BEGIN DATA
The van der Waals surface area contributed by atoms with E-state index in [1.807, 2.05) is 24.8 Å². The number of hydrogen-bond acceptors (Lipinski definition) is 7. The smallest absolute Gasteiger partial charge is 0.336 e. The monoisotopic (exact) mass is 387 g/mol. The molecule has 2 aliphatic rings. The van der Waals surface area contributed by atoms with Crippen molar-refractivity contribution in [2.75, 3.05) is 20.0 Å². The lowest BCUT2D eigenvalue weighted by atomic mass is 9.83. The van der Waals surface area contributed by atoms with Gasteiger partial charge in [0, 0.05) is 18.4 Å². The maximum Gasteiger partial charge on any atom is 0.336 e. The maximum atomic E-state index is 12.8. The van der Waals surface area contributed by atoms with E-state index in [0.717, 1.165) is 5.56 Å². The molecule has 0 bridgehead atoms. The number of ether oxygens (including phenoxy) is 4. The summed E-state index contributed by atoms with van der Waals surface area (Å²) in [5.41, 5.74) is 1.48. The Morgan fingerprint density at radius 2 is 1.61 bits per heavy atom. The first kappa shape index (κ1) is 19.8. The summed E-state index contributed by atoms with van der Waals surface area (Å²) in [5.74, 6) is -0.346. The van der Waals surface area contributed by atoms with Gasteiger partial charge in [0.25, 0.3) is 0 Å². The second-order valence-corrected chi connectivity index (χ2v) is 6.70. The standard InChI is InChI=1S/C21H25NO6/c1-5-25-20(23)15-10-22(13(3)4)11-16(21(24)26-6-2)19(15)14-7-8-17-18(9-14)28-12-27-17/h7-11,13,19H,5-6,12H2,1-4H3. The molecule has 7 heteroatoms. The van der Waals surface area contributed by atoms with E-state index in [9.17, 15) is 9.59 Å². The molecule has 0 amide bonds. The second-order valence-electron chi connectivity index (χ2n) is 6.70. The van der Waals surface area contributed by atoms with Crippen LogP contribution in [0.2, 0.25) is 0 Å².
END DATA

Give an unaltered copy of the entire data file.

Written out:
The van der Waals surface area contributed by atoms with E-state index in [1.807, 2.05) is 24.8 Å². The number of hydrogen-bond acceptors (Lipinski definition) is 7. The smallest absolute Gasteiger partial charge is 0.336 e. The monoisotopic (exact) mass is 387 g/mol. The molecule has 2 aliphatic rings. The van der Waals surface area contributed by atoms with Crippen molar-refractivity contribution in [2.75, 3.05) is 20.0 Å². The lowest BCUT2D eigenvalue weighted by atomic mass is 9.83. The van der Waals surface area contributed by atoms with Gasteiger partial charge in [0, 0.05) is 18.4 Å². The maximum Gasteiger partial charge on any atom is 0.336 e. The maximum atomic E-state index is 12.8. The van der Waals surface area contributed by atoms with E-state index in [0.717, 1.165) is 5.56 Å². The molecule has 0 bridgehead atoms. The number of ether oxygens (including phenoxy) is 4. The summed E-state index contributed by atoms with van der Waals surface area (Å²) in [5.41, 5.74) is 1.48. The Morgan fingerprint density at radius 2 is 1.61 bits per heavy atom. The first kappa shape index (κ1) is 19.8. The summed E-state index contributed by atoms with van der Waals surface area (Å²) in [5.74, 6) is -0.346. The van der Waals surface area contributed by atoms with Gasteiger partial charge in [0.25, 0.3) is 0 Å². The second-order valence-corrected chi connectivity index (χ2v) is 6.70. The standard InChI is InChI=1S/C21H25NO6/c1-5-25-20(23)15-10-22(13(3)4)11-16(21(24)26-6-2)19(15)14-7-8-17-18(9-14)28-12-27-17/h7-11,13,19H,5-6,12H2,1-4H3. The molecule has 7 heteroatoms. The van der Waals surface area contributed by atoms with E-state index in [9.17, 15) is 9.59 Å². The molecule has 0 amide bonds. The second-order valence-electron chi connectivity index (χ2n) is 6.70. The van der Waals surface area contributed by atoms with Crippen LogP contribution in [0.2, 0.25) is 0 Å².